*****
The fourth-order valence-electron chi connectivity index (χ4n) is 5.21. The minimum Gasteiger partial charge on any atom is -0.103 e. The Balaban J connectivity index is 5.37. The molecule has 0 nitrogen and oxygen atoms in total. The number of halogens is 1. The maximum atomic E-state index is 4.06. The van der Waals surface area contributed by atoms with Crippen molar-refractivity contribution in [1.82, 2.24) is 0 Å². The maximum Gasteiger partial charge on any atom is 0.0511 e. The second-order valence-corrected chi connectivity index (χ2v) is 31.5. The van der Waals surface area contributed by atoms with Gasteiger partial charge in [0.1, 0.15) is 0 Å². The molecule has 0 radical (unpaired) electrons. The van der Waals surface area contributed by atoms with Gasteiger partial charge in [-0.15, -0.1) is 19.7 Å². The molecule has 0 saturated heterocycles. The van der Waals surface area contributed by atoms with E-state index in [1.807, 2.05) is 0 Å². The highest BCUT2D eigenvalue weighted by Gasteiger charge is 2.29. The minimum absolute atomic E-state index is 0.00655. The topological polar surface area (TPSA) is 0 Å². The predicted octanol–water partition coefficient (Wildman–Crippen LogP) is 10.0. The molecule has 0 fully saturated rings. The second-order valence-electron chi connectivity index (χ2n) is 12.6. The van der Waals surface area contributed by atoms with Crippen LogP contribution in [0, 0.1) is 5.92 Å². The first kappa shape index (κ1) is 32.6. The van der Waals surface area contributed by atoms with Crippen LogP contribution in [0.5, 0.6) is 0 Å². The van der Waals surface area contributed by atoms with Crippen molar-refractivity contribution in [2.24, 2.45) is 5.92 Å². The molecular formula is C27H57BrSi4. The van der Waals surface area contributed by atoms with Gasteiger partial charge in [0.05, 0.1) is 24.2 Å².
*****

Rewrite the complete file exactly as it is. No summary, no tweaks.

The fourth-order valence-electron chi connectivity index (χ4n) is 5.21. The minimum Gasteiger partial charge on any atom is -0.103 e. The Balaban J connectivity index is 5.37. The molecule has 0 nitrogen and oxygen atoms in total. The number of halogens is 1. The maximum atomic E-state index is 4.06. The van der Waals surface area contributed by atoms with Crippen molar-refractivity contribution in [1.82, 2.24) is 0 Å². The maximum Gasteiger partial charge on any atom is 0.0511 e. The second-order valence-corrected chi connectivity index (χ2v) is 31.5. The van der Waals surface area contributed by atoms with Gasteiger partial charge in [0.1, 0.15) is 0 Å². The molecule has 0 radical (unpaired) electrons. The van der Waals surface area contributed by atoms with Gasteiger partial charge in [-0.15, -0.1) is 19.7 Å². The molecule has 0 saturated heterocycles. The van der Waals surface area contributed by atoms with E-state index in [1.807, 2.05) is 0 Å². The highest BCUT2D eigenvalue weighted by Gasteiger charge is 2.29. The minimum absolute atomic E-state index is 0.00655. The topological polar surface area (TPSA) is 0 Å². The predicted octanol–water partition coefficient (Wildman–Crippen LogP) is 10.0. The molecule has 0 fully saturated rings. The second-order valence-electron chi connectivity index (χ2n) is 12.6. The van der Waals surface area contributed by atoms with Crippen LogP contribution in [0, 0.1) is 5.92 Å². The first kappa shape index (κ1) is 32.6. The van der Waals surface area contributed by atoms with Crippen LogP contribution in [0.5, 0.6) is 0 Å². The van der Waals surface area contributed by atoms with Crippen molar-refractivity contribution in [2.24, 2.45) is 5.92 Å². The molecular formula is C27H57BrSi4. The van der Waals surface area contributed by atoms with Gasteiger partial charge in [0.05, 0.1) is 24.2 Å².